The Protégé looked and smelled like 5,000 commutes. The stick shift wagged like the tongue on an overheated dog. “If you can drive this,” Dollahite told me, “You can drive anything.”
I couldn’t drive it. But soon, I could. Scott’s instructions were clear and patient. Step 1: Engage the clutch. Step 2: Put it into gear. Step 3: Give it a little RPM. Step 4: Find the catch point where the car starts to roll. Move forward. Slowly release the clutch.
No one had ever told me that before. I did what he said. The car moved. It stalled out here and there over the course of a quarter hour but mostly, it didn’t. And then it began to steam, out of no fault of my own. Apparently, the Mazda was ending its life, like a Bernie Sanders supporter realizing that the jig is up.
“Oh, that’s not good,” Scott said.
We parked the Mazda, which was roasting. Scott had his mechanic pop the hood to cool down the innards.
“If all else fails, we’ll go to a different vehicle,” he said.
All else failed. The different vehicle was Scott’s personal car, a 2015 Porsche Cayman GTS. Unlike the Mazda, this car had air-conditioning. And it was a modern masterpiece of engineering. Also, as Scott said, “it’s under warranty.”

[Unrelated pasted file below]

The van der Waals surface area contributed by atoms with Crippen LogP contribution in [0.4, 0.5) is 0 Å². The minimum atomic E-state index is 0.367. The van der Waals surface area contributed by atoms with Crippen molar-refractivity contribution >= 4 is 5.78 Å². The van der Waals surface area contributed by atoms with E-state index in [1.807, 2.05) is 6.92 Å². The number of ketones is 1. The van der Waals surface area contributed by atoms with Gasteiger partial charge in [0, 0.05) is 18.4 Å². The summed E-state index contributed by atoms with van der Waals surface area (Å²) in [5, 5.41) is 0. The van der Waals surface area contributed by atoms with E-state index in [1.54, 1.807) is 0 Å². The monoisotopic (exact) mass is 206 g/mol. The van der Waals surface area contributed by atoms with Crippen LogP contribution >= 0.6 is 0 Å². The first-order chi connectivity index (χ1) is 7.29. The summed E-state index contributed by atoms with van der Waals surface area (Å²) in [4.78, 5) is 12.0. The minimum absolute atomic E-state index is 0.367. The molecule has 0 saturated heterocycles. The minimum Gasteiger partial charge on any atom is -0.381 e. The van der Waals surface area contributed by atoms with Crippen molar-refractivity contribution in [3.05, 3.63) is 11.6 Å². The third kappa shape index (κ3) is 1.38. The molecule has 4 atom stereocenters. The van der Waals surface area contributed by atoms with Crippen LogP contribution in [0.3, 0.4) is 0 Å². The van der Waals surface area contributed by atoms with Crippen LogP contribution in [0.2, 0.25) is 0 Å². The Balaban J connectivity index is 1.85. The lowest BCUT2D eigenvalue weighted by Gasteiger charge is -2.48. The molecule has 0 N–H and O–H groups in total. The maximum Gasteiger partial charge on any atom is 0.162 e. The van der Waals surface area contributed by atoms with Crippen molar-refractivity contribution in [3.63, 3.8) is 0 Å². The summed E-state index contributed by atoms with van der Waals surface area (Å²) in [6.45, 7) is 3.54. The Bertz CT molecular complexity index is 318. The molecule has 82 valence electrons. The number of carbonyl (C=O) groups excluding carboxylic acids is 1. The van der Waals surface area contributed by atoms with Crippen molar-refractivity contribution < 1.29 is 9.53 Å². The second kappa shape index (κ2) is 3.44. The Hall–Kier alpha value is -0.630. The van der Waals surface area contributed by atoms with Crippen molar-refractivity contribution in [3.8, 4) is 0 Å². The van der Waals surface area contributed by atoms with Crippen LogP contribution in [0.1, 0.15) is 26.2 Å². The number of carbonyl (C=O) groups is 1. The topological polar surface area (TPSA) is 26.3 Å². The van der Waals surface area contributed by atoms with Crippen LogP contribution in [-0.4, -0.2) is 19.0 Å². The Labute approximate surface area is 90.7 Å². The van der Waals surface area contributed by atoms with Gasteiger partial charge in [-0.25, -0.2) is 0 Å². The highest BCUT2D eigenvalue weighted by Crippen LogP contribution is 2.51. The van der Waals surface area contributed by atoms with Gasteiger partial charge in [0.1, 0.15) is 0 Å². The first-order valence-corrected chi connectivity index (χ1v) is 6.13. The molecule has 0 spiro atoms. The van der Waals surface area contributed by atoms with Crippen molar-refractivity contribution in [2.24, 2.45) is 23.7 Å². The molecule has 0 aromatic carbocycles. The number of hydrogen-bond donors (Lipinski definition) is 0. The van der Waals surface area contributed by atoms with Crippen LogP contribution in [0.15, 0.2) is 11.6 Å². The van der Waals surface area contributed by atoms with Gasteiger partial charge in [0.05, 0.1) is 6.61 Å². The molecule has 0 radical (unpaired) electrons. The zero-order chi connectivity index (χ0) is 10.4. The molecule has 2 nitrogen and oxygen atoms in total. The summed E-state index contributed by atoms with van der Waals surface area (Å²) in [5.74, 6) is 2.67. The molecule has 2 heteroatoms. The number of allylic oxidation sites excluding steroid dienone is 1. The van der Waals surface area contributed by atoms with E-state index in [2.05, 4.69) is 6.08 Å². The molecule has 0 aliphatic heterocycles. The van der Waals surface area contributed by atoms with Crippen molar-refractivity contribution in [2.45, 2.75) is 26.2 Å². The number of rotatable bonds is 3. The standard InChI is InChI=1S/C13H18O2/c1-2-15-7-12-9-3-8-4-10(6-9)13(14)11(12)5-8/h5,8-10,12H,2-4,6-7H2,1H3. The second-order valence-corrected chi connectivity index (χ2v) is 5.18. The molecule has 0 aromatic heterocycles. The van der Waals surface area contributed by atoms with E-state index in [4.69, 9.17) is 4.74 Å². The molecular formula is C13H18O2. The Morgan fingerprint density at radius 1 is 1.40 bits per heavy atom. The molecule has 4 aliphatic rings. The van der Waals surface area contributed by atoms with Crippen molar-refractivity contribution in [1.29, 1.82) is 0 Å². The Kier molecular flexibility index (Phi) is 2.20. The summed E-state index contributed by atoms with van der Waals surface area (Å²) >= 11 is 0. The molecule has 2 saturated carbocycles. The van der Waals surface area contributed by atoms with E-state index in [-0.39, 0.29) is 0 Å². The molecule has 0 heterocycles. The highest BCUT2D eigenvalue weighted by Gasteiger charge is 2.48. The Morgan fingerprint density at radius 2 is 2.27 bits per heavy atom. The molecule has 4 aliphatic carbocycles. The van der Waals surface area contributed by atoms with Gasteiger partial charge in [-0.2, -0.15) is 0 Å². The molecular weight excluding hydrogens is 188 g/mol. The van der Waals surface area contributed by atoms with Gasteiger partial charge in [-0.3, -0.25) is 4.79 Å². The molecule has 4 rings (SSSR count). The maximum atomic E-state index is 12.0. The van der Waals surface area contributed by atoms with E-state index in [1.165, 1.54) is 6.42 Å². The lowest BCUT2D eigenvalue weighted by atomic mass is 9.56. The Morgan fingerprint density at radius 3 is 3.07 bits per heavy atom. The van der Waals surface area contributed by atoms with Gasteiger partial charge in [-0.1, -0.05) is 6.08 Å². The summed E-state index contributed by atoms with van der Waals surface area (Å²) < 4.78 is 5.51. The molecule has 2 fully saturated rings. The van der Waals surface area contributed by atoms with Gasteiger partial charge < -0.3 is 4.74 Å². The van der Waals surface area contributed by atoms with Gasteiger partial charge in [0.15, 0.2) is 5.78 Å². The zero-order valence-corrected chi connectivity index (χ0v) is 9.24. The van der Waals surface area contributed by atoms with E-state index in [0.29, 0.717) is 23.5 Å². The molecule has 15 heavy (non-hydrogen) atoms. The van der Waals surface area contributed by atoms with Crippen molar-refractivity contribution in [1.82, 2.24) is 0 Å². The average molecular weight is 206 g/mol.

The Mazda had shifted gears reluctantly, like an exhausted pack mule. But suddenly, in the Cayman, I was whipping through the gears like Superboy learning how to use his powers. There was some over-revving, but mostly I shifted smooth. The clutch wasn’t going to let me make a mistake. The irony was that, because of this ridiculous job, I’ve actually logged a lot of track time, so it helped me that I was learning on a racetrack. The corkscrews and the apexes didn’t intimidate. I knew when to brake. Only now, there was an extra pedal involved.
“You’re doing really well,” Scott said, almost surprised, or maybe he was being paid to say that.
Second to third to fourth.
I was doing it!
I was driving a stick!
I could fly! I could fly! I could fly!
We ended our lesson with a 10-minute drive through an adjacent neighborhood, mostly in second gear. Only twice did I stall out at Stop signs, much better than any past performances. I’d acquired a basic life skill that really would have mattered 40 years ago.
“Congratulations,” said my race-car driver instructor. “Now you can survive the zombie apocalypse.”
He returned to the business of preparing his Lotus race car for a podium-mounting performance, something he’d been raised to do, as opposed to me, who’d been raised to throw up my hands in panic at a four-way intersection. In two hours, I’d conquered 30 years of poor instruction, fear, and personal ignorance. At last, my non-dreams had been fulfilled. The fraud had ended. I was a true automotive journalist.
As I drove an automatic SUV in the unforgiving afternoon traffic, I thought, “Wait! What about Reverse?”